However, the aim is not to set up this boulevard immediately, but only to take action to remove the obstacles to the construction of this boulevard over time, which could arise if the currently largely vacant plots on this boulevard would be built in because they would be more expensive. ”

The proposal did not provoke much debate in the parliament. Instead, the opposition MPs were most concerned about why it was a national matter to designate a boulevard.

The planned route of the Outer Ring Road on a map of 1872 regulations (Source: Wikipedia) 

Parliament finally adopted Act XLII of 1871, the most important provision of which was:

„1. § On the whole line of the Outer Ring Road planned by the Capital Public Works Council through the city of Pest from Felduna to Alduna and the branching of the Hárombárány Street, erection of any new buildings, substantial renovation of older buildings, new floors or additional constructions to make the building bigger is only to be permitted if the building is to be built on the specified control line.

§ 2 The owners of the houses and plots affected by the line of the Outer Ring Road are obliged to transfer the necessary part of their plot to the road construction - with legal compensation - ”

The route defined by the law passed mostly through industrial areas or empty plots, or between one or two-storey, rural, village houses.

The old station house fell victim to the regulation. Today the Nyugati Railway Station is in place (Photo: FSZEK Budapest Collection)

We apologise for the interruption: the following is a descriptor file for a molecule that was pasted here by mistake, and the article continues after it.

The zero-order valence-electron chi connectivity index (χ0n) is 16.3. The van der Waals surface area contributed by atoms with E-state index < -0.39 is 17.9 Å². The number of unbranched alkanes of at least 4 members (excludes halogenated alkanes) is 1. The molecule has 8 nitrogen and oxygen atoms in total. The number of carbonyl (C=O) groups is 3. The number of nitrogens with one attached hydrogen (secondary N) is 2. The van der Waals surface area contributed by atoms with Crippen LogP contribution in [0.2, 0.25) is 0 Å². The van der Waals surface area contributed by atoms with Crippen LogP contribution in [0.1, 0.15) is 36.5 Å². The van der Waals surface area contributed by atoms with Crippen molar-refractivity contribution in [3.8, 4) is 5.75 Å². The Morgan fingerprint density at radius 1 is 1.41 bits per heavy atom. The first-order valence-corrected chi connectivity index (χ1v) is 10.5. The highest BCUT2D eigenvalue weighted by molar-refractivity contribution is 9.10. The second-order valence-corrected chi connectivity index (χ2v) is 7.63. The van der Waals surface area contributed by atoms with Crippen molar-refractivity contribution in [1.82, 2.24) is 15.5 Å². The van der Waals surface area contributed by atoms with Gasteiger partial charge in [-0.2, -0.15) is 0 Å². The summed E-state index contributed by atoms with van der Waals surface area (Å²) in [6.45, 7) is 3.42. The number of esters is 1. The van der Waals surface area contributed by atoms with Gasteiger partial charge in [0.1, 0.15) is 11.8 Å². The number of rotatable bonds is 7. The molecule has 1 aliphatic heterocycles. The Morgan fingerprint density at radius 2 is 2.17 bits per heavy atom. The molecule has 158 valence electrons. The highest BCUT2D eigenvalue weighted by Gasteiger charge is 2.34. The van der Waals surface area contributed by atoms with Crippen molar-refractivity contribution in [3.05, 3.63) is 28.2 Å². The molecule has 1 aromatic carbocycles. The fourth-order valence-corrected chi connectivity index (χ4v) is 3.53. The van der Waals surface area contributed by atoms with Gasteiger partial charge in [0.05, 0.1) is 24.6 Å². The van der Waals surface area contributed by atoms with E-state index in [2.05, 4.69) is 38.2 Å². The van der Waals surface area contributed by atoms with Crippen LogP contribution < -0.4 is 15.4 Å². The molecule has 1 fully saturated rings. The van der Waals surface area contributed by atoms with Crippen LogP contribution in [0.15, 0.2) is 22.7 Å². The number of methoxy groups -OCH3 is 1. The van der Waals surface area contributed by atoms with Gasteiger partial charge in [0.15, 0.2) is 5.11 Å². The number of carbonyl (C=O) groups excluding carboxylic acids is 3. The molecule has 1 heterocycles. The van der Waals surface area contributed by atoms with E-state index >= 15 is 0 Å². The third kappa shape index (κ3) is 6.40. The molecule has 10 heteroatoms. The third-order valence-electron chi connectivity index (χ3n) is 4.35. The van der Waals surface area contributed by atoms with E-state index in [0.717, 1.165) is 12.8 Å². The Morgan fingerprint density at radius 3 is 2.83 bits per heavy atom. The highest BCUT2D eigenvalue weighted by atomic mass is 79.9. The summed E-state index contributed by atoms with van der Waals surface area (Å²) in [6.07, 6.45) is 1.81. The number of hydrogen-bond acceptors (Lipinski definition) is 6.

The road was already intended as a main transport route, from Margit Bridge, which was already planned at the time, but did not yet exist, to a southern bridge planned for later. By law, houses built in line with the regulation that were at least 48 feet high and completed by 1881, received a serious tax benefit.

As indicated by the government in its explanatory memorandum, this was intended to launch a longer process. They were right. The road was completed in 25 years, although the stock market crash of 1873 also intervened. In the end, the road was completed only for the millennium, while today's Petőfi Bridge, which closed the boulevard, was not completed until 1937.

However, by 1896, the Outer Ring Road created real transport links, as it connected roads from the city and provided a good road connection from most parts of the city to Margaret Bridge.

Although the old Pest house had to be demolished due to the road, the new Nyugati Railway Station, which is in line with the façade of the boulevard, showed a very beautiful, metropolitan scenery. Although it was not possible to build MÁV's central railway station (today's Keleti Railway Station) next to the Outer Ring Road, because its cost was found to be very high, it still provided good connections with the other two railway stations via the Rákóczi Road and the Outer Ring Road.

The test tram started on the Outer Ring Road, in front of the Nyugati Railway Station, in 1887 (Photo: Fortepan / No.: 24111)

Today, without the Outer Ring Road, Budapest would be unimaginable. It (was and is) probably much more necessary for Budapest than a navigable canal in its place.

Cover photo: The Outer Ring Road in 1887 on the photo of György Klösz (Photo: FSZEK, Budapest Collection)